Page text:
Abby Hayman of Canton wants to make one thing clear: not all pageants are like what you see on TV’s “Toddlers and Tiaras.” The 13-yearold, who will be entering eighth grade next year at Mill Springs Academy in Alpharetta, recently participated in the Georgia pageant of National American Miss, a three-day event held at the Cobb Galleria.
Miss Hayman began participating in pageants within the last year, with this being her third time competing. All of the pageants she has entered have one thing in common – they are not the “GLITZ” pageants that we have all become familiar with recently on television. They are scholarship pageants in the style of the Miss America competition, which considers talent, personality, and general poise while downplaying dramatic hair and makeup. In fact, the National American Miss pageant allows NO makeup on contestants under the age of 12.
In this most recent pageant, Miss Hayman competed in the required categories of formal wear, interview, personal introduction, and community service. School grade averages are submitted as part of the selection consideration.
She also participated in the optional categories of talent, photogenic, and acting. All this required hours of practice and commitment working with teachers and coaches throughout the process. Probably the most fun for Miss Hayman were the acting competition, where she was asked to re-enact a current television commercial for Target, and the talent competition, where she performed “Part of Your World” from Disney’s “The Little Mermaid.”
Abby’s parents Scott and Linda were a little hesitant at first about the pageant scene. Even after they did their homework on what was involved, they had to endure the friendly taunts of their friends and family regarding the potential Toddlers and Tiaras angle. Abby’s mom Linda is thrilled with the poise and self-confidence her daughter gained, even though she admits the process may have been more grueling on her than her daughter.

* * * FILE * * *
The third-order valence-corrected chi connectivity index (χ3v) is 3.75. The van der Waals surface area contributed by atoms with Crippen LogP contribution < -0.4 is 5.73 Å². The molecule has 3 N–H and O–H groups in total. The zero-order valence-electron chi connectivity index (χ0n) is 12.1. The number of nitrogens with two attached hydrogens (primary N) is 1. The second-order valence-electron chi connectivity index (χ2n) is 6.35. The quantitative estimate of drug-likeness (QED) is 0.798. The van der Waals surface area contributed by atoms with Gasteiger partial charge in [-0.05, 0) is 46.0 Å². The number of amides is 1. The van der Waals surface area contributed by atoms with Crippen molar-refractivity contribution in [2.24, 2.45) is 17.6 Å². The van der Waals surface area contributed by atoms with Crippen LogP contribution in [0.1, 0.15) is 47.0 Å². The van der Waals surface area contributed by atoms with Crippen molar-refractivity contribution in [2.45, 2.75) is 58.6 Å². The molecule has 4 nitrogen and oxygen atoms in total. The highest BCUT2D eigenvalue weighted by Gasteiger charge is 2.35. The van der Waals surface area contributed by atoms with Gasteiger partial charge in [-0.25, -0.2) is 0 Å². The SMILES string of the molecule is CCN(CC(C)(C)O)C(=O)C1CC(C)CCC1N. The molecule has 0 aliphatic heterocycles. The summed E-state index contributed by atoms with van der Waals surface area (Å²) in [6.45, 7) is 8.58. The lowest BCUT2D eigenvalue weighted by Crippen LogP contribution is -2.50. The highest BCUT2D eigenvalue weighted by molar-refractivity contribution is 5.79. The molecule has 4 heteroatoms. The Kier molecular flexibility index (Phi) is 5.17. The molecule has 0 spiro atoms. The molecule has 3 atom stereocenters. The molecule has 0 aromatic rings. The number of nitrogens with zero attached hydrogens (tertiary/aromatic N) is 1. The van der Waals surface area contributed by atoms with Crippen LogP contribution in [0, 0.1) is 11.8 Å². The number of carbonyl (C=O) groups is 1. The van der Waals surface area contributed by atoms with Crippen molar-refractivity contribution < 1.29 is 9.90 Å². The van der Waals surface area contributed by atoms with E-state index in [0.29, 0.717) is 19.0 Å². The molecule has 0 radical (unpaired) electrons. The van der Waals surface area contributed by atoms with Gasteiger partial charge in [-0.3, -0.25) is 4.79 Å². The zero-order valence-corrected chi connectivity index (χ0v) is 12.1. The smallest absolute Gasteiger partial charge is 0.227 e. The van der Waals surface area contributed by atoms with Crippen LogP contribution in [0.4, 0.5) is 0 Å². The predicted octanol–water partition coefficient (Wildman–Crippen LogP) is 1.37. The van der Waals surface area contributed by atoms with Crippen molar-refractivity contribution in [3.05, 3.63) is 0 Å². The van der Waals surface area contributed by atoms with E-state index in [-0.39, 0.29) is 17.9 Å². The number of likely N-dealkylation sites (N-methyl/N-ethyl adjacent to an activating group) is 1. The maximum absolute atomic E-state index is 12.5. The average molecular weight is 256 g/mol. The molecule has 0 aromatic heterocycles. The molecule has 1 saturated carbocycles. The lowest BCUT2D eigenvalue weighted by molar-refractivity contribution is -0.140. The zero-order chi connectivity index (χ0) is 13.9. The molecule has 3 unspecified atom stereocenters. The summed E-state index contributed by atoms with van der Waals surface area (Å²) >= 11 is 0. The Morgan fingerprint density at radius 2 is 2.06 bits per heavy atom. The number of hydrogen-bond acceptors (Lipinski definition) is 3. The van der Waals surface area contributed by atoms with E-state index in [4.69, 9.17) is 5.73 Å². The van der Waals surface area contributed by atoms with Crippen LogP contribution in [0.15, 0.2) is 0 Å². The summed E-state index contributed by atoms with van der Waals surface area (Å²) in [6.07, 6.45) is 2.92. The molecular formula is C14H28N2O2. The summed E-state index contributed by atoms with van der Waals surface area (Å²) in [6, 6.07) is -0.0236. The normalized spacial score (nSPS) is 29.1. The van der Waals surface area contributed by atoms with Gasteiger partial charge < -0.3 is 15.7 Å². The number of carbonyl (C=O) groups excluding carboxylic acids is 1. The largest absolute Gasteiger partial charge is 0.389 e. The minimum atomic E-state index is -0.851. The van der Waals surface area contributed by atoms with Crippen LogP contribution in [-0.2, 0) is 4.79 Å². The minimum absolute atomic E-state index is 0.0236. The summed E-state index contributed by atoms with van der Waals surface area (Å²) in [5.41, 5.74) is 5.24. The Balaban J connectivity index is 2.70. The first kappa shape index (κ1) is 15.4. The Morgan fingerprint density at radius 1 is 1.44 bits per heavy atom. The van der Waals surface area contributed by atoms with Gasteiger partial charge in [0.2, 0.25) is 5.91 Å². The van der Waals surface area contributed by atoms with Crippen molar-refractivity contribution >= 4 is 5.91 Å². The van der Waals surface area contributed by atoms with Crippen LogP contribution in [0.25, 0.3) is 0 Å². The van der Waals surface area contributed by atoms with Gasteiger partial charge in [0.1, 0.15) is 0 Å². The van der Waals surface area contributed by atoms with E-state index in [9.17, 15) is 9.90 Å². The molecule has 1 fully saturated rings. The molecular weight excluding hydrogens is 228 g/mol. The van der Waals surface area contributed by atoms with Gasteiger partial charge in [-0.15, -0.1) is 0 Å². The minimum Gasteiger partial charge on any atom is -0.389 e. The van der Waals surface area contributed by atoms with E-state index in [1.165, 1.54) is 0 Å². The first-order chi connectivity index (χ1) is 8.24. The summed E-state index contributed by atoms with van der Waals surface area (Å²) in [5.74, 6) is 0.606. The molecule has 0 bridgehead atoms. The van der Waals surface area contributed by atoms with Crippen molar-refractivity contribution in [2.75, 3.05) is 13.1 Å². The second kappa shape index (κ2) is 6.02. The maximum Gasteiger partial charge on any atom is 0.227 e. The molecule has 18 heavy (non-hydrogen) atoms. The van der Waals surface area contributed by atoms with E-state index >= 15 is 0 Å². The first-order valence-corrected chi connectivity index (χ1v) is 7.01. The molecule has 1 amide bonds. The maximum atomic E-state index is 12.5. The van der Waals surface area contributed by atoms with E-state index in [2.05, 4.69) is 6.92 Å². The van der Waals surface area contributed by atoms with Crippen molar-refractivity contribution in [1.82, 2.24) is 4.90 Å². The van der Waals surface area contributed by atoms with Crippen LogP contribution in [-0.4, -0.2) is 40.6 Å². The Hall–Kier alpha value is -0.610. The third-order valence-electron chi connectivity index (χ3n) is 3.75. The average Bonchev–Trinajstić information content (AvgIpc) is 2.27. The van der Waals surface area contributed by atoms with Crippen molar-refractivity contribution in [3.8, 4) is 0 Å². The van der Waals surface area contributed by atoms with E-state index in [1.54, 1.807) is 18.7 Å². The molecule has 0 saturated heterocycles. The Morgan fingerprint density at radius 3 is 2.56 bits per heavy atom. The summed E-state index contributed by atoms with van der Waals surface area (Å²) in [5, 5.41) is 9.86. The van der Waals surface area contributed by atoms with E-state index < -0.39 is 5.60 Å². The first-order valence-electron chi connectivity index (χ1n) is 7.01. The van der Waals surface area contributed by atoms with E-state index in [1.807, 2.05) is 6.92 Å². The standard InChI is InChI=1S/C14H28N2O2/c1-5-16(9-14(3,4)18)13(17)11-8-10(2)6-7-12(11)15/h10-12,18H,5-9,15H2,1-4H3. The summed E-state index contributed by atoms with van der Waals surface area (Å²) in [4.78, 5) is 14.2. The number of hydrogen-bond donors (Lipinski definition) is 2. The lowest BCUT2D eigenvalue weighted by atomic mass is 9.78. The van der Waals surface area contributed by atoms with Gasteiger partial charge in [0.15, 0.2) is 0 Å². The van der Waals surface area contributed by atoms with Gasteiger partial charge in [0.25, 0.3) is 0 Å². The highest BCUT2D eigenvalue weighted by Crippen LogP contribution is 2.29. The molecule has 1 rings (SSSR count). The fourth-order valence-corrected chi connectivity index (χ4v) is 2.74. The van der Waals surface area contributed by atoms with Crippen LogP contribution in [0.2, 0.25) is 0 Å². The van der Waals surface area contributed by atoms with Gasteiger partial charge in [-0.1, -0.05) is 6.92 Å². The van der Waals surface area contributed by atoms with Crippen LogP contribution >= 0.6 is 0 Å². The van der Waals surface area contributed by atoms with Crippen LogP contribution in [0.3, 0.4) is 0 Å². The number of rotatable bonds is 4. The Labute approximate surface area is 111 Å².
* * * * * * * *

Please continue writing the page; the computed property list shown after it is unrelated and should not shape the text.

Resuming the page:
The moral to this story?
Miss Hayman did not win in any of the top categories but she enjoyed and relished the experience, making new friends and learning skills that will benefit her throughout life. After hearing about all the preparation, one neighbor remarked “how neat, she will be so prepared in the future for job interviews and public speaking,” to which her mom replied, “I know, she is better than I was when I got out of college.”
Perhaps one of the best indications that this was a positive experience for Abby is her resolve to continue competing. She wants to enter next year’s National American Miss Pageant, as well as other competitions. The remark she made to her mom shortly after the pageant is the most telling: “I didn’t win, but I feel like I did.”